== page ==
BLOG POST

Noa has left us

Photo credit:
Dalia

Goodbye Angel Noa

Dear Noa is gone due to dry form of Feline Infectious Peritonitis (FIP). He was born in this house to mom Bati. He was always taken care of. However him and his siblings have always had some issues with upper respiratory diseases. Noa was brought to the vet in summer 2021 to cure a pneumonia.

He was more fragile than his sisters, however we never suspected this could happen. We are truly sad and feel quite frustrated that despite the fact Noa never went outside, he has been taken away, way too soon by this terrible disease,

This form of FIP is fatal and has no cure yet whilst its humid version has a costly experimental medicine.

What we have learned about his version of the fip is that it may be a strain of the feline coronavirus that mutated.

It is usually shed in the feces but the process can last months.

When does FIP strike the most?

Most cats that develop FIP are between the ages of 3 months and 2 years old.

Most cats exposed to corona virus develop an appropriate immune response. Unfortunately Noa had a weaker system. He was euthanised as his body was only becoming weaker by the day. His kidneys were not doing their job anymore and we took the decision to help him go.

Dry FIP is considered to be non-effusive. Little to no fluids accumulate in the abdomen. The initial tests run in February discarded the wet, effusive form of FIP.

Noa was a quiet guy with temper. He was not a fighting guy and was ok with most of the other cats. He knew how to get respect tho.

Even his disease was not a problem for anyone else. He has been around the other cats for the last months, week and days. Just as if he was going to be here for ever.

So now you may wonder,

Is there a vaccine for FIP?

Yes there is a vaccine but the success rate is low. The reason being that FIP is a poorly understood disease. Today we read an article saying that it is not yet recommended to vaccine your cats from FIP.

While infection will lead to this fatal disease in only a few cats, we all see and hear more and more cases.

Our little Noa did not develop the strand leading to the contagious wet fip. He has been admirable til the end and we miss him dearly.

More blog posts

Photo credit:
Dalia

Goodbye Angel Noa

Dear Noa is gone due to dry form of Feline Infectious Peritonitis (FIP). He was born in this house to mom Bati. He was always taken care of. However him and his siblings have always had some issues with upper respiratory diseases. Noa was brought to the vet in summer 2021 to cure a pneumonia.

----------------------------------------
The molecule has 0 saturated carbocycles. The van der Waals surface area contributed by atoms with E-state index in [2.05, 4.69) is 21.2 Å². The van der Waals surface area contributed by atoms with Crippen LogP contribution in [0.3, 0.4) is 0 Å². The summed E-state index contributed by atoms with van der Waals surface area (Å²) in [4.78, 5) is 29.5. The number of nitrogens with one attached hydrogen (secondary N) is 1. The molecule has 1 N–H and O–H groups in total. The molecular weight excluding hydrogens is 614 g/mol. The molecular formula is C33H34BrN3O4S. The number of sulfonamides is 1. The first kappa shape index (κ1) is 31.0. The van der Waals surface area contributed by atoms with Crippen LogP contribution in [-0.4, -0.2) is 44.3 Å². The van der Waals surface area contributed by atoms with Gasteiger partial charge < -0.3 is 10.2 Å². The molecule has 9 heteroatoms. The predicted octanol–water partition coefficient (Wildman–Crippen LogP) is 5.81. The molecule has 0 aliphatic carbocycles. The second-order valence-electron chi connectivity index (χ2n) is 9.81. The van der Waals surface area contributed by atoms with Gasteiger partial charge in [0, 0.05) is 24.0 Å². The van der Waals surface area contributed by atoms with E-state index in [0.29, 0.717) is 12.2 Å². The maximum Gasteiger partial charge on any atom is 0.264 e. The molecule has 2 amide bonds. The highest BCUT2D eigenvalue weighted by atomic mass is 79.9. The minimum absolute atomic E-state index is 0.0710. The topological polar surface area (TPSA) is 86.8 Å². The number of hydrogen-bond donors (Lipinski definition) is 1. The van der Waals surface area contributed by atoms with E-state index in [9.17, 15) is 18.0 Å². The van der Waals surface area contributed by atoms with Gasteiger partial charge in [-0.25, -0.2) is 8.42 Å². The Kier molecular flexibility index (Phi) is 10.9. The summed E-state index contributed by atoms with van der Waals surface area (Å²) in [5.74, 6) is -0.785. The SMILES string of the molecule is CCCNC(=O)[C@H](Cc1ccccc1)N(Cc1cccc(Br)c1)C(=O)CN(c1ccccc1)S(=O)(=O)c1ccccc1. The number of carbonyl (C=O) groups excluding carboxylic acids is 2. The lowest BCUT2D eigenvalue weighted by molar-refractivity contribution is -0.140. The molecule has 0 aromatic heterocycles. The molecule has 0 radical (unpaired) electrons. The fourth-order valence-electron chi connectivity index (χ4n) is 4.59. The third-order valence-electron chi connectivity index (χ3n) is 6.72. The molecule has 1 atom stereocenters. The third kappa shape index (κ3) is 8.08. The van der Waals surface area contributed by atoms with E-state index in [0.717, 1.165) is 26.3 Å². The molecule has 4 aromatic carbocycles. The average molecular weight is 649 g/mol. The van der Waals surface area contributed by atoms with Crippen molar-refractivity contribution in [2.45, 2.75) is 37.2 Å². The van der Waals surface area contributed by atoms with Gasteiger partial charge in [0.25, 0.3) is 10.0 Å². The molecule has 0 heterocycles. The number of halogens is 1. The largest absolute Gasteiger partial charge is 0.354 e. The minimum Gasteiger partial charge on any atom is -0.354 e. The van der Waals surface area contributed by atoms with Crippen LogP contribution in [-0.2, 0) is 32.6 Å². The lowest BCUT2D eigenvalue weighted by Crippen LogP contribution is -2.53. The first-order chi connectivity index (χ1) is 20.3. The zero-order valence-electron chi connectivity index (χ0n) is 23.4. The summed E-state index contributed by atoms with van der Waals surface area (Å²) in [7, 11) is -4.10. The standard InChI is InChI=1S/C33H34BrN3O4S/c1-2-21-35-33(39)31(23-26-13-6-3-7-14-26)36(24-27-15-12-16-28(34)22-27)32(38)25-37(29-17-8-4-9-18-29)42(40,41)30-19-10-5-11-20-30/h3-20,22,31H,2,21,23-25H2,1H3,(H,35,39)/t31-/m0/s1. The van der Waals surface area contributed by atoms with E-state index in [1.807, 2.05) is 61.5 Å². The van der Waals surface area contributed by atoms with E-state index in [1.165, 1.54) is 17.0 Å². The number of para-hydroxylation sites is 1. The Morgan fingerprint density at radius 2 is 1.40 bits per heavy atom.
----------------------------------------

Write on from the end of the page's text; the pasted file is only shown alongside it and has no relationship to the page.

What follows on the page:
He was more fragile than his sisters, however we never suspected this could happen. We are truly sad and feel quite frustrated that despite the fact Noa never went outside, he has been taken away, way too soon by this terrible disease,

This form of FIP is fatal and has no cure yet whilst its humid version has a costly experimental medicine.

What we have learned about his version of the fip is that it may be a strain of the feline coronavirus that mutated.

It is usually shed in the feces but the process can last months.

When does FIP strike the most?

Most cats that develop FIP are between the ages of 3 months and 2 years old.

Most cats exposed to corona virus develop an appropriate immune response. Unfortunately Noa had a weaker system. He was euthanised as his body was only becoming weaker by the day. His kidneys were not doing their job anymore and we took the decision to help him go.

Dry FIP is considered to be non-effusive. Little to no fluids accumulate in the abdomen. The initial tests run in February discarded the wet, effusive form of FIP.

Noa was a quiet guy with temper. He was not a fighting guy and was ok with most of the other cats. He knew how to get respect tho.

Even his disease was not a problem for anyone else. He has been around the other cats for the last months, week and days. Just as if he was going to be here for ever.

So now you may wonder,

Is there a vaccine for FIP?

Yes there is a vaccine but the success rate is low. The reason being that FIP is a poorly understood disease. Today we read an article saying that it is not yet recommended to vaccine your cats from FIP.

While infection will lead to this fatal disease in only a few cats, we all see and hear more and more cases.

Our little Noa did not develop the strand leading to the contagious wet fip. He has been admirable til the end and we miss him dearly.